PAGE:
Siddhartha Gautama Buddha was a spiritual guru somewhere during the first and second century. His birth is uncertain. His death is even more of a mystery, though some speculate he might have died between 486 to 483 BCE. Some have even theorized he probably expired in 411 to 400 BCE. Whatever the time of his demise he did exist, and the religion of Buddhism was founded on his teachings. The word Buddha means awakened or enlightened one. This was the import of what he taught. There is an account given of how at the age 29 as a prince Siddhartha departed from his palace to go meet his subjects. His father sought to hide from him the sick, aged, diseased, and dead. However he met an old man suffering. Siddhartha charioteer, Channa explained to him all grow old. Henceforth, the Prince decided to travel more beyond the palace walls. As he did the royal son encountered a diseased man, decaying corpse, and an ascetic. This depressed him, and so Siddhartha made the decision to live the life of an ascetic. He desired to prevent aging. He relinquished all material possessions, and transverse the country teaching his message.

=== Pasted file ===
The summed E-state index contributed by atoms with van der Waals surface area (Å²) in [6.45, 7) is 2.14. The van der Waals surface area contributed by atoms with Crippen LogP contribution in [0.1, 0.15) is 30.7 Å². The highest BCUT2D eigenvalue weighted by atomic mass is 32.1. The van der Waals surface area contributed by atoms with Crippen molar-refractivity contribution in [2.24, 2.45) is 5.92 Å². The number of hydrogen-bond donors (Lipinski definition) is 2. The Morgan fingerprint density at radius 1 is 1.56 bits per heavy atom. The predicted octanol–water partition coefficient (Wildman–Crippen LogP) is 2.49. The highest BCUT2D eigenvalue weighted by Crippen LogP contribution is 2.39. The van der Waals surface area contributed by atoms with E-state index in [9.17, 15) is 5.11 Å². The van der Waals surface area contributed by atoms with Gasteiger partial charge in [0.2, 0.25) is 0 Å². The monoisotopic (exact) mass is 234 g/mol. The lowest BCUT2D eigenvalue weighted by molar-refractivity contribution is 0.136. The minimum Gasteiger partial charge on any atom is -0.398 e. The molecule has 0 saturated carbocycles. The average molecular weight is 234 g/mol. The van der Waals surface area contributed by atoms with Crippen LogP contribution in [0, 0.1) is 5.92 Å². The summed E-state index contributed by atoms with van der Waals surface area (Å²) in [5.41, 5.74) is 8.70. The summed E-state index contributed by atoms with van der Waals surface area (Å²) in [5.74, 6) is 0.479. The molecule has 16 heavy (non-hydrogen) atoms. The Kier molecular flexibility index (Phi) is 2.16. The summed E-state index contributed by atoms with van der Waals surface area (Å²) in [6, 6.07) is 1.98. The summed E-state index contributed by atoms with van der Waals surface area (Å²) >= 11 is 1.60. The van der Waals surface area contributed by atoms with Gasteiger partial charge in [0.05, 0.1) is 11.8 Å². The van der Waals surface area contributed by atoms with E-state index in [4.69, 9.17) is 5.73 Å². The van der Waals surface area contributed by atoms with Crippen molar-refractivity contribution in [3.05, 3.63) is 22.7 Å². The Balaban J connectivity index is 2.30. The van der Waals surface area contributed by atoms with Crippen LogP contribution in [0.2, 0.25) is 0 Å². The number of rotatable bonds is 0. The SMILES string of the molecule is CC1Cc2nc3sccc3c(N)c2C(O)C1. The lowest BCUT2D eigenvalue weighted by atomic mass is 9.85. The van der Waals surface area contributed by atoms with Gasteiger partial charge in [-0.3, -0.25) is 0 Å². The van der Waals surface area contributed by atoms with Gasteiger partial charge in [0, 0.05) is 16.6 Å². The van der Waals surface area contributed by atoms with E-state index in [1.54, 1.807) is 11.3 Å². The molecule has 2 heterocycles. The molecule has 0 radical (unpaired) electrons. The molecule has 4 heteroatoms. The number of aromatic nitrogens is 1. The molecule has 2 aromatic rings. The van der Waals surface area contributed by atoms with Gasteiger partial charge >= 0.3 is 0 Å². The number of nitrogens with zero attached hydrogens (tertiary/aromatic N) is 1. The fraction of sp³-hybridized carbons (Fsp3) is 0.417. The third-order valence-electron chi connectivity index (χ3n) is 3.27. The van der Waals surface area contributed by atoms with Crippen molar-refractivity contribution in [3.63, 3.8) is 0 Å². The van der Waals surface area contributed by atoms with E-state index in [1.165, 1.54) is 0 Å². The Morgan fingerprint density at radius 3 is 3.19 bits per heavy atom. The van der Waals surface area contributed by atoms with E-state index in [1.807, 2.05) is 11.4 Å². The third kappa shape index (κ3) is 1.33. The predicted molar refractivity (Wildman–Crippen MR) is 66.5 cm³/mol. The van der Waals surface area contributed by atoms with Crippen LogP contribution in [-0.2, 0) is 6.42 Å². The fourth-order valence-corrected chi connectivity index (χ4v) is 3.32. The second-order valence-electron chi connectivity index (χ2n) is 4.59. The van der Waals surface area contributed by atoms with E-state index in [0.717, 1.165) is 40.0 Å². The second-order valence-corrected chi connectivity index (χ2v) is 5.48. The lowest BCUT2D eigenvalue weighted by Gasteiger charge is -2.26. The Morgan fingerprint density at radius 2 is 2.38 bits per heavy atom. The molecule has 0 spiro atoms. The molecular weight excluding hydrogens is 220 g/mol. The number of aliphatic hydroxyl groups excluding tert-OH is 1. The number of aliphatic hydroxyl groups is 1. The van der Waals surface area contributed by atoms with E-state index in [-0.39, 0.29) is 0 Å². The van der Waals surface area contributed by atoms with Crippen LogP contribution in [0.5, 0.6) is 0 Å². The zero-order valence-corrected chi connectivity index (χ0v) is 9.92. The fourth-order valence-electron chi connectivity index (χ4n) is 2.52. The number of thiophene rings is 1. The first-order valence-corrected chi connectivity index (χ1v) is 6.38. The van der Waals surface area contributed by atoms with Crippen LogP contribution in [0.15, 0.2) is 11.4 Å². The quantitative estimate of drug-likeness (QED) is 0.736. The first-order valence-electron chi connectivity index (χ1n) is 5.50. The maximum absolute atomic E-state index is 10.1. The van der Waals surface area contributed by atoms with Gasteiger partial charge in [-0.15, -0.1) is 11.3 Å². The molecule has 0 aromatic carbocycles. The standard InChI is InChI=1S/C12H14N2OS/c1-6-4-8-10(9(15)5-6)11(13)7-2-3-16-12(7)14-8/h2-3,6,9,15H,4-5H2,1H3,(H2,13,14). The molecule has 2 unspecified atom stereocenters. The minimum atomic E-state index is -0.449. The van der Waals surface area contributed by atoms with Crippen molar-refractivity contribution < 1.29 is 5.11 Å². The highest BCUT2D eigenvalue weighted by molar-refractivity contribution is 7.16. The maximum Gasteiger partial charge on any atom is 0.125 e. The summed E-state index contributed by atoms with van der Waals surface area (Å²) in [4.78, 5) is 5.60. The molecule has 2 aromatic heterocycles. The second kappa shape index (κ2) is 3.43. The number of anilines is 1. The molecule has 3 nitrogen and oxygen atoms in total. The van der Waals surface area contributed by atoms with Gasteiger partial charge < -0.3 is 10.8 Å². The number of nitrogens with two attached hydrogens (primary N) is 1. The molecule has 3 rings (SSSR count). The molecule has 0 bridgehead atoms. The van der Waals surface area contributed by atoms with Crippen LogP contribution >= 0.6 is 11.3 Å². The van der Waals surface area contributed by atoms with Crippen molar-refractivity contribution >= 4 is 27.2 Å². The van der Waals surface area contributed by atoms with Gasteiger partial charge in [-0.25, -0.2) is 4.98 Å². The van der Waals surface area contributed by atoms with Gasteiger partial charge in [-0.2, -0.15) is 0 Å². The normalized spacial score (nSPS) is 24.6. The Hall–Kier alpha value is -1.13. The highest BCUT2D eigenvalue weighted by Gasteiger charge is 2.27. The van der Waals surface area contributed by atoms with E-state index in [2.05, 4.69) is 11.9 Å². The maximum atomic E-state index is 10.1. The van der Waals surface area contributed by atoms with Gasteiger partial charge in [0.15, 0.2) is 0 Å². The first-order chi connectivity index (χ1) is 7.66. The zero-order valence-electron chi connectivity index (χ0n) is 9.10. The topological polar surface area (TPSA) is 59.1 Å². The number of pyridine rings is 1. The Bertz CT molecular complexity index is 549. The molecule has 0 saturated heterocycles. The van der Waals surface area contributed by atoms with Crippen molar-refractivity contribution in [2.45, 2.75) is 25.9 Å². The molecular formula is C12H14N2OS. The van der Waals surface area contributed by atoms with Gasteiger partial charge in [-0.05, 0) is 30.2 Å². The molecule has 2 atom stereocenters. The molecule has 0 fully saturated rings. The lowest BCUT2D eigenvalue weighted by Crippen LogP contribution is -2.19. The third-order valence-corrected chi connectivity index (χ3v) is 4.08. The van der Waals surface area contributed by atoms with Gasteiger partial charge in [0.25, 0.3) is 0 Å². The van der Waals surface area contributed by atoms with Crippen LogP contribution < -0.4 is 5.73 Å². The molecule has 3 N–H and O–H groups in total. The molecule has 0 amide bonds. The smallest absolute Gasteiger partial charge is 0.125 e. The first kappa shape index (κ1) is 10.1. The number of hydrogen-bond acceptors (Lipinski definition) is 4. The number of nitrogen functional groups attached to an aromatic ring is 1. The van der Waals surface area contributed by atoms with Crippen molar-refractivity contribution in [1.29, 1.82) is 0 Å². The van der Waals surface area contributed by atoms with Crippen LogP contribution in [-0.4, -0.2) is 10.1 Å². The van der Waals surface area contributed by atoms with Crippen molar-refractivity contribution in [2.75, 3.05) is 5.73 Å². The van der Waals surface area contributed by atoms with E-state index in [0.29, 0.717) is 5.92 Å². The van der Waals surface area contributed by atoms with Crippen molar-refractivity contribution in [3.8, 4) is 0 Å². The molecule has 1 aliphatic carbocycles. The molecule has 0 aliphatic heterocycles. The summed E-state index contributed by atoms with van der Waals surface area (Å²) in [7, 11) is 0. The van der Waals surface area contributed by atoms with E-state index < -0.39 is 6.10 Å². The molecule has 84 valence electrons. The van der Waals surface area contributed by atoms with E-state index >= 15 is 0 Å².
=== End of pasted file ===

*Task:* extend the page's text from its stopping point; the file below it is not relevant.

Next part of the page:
Lyn and Thang’s parents paid homage to their god devoutly. Daily they worshiped what was considered their immortalized teacher. My conjecture is that they meditated before a representation of the god Buddha as they hummed or chanted. I am not sure of how the ritual was done however. My relationship with my schoolmates did not last long, and had an end similar to Elizabeth’s, except religion would correlate with the separation. It happened on that usual walk to my friends’ apartment. It was Thang and on foot talking as we headed in the direction of his dwelling place. Lyn had not been present. If I recall correctly she remained home because of a cold. On the way there I began to ask Thang about his religion. He told me what he understood it to be, or rather what his body of beliefs were, as a central point of the Vietnamese custom. In returned I shared with him my religious values. My mother a practicing Christian had early in the lives of my brothers and I instill biblical principles. She would tell us of those holy men of antiquity. The most dominant subject Wallace, Marcus and I heard was the children of Israel. My mother often recited this story to us because she said my brothers and I were so out of control she deemed us similar to those who disobeyed God. My mind was most impressionable at this time. I retained much. I repeated to Thang what I learned. He had questions about my beliefs as well. When he and I reached his familiar abode, he went inside, and stayed there for a while. When he finally did come out, he relayed to me his parents’ message. They simply did not want me to return to their apartment. As the predicament with Elizabeth and I was not understood the circumstance with Lyn and Thang’s parents was even less apprehended. When I matured I could rationalize that my schoolmates’ parents did not want me to diffuse my religious beliefs. The Vietnamese during the 80’s most likely judged Christianity as corrupt western views. If so, this attitude would stem back to the Vietnamese War.